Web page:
It is very important that when developing relationships with your key contacts and suppliers, you do not breach their trust. A good negotiator is not someone who gets a fantastic deal once, but someone who through their ability to develop honest and sound relationships can deliver the maximum benefit for their organisations on a consistent basis.

If you have managed to agree a package with your supplier, always deliver what you promised, as this failure will come back to haunt you in the future, as reputation is everything.

I always enter a negotiation with a clear understanding of what I want and what I will be happy to agree to, and will always deliver on my end.

If you become known as someone that can’t be trusted or who always fails to deliver on a promise – you will find it impossible to succeed at anything.

If you would like to further develop your negotiation skills, I will be running a training workshop in Leeds on Tuesday 24th February – get in touch if you are interested.

Why every marketer needs to be a good negotiator

As a soccer mad Tottenham fan, transfer deadline day is a special time of the year – when I am truly gripped to my TV until midnight.

It’s that time of the year when every football fan stays up late to find out which superstar their manager has signed and also what big signings have been made by the competition.

We all know that some managers are special at this time of the year because of their ability to negotiate a great deal,  and a skill which just might make the difference in what position they occupy at the end of the season.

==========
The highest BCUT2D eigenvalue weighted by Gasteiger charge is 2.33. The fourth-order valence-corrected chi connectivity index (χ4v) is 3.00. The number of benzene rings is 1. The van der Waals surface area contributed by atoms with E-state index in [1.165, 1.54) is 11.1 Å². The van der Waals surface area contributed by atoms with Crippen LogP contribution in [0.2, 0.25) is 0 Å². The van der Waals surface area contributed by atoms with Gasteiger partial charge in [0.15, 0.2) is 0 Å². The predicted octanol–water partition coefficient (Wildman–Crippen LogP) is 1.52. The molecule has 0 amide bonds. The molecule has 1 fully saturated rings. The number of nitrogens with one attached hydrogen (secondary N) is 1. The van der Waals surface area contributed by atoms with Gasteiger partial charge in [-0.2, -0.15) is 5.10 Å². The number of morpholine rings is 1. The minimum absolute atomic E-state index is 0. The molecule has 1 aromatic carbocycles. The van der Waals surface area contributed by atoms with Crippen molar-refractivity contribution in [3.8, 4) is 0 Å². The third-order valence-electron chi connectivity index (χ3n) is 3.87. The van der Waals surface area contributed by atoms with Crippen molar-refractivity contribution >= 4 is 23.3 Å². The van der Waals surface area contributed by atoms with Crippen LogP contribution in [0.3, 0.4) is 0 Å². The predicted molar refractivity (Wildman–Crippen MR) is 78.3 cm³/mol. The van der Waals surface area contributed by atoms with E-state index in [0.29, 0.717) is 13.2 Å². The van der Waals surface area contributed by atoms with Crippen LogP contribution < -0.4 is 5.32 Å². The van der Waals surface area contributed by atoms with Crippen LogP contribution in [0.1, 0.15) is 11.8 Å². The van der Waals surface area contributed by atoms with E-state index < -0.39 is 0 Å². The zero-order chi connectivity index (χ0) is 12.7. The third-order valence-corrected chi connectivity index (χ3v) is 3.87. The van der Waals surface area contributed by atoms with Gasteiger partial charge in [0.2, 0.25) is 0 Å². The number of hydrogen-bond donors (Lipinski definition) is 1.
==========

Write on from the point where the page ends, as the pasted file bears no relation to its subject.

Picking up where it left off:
As a marketer of 15-years it made me reflect on one of the most important skills a marketer must possess and continually refine – the ability to negotiate.

A marketer who is strong in this area will not just help boost the effectiveness of their organisation’s marketing output but also make substantial savings in the process – something every CEO loves!

I have had the pleasure of working for some amazing companies and people in my career and yet I have rarely come across a marketer who feels comfortable or enjoys the challenge in being able to negotiate a fantastic deal for the brand they represent.

I must admit, I personally find it one of the most enjoyable parts of the job, as it provides a real opportunity to put your ability, career experience and people skills to the ultimate test.

On Tuesday 24th February, I will be running a negotiation training workshop in order to share my experience and provide a series of practical tips that will help marketers deliver more for less.

Hope to see you there!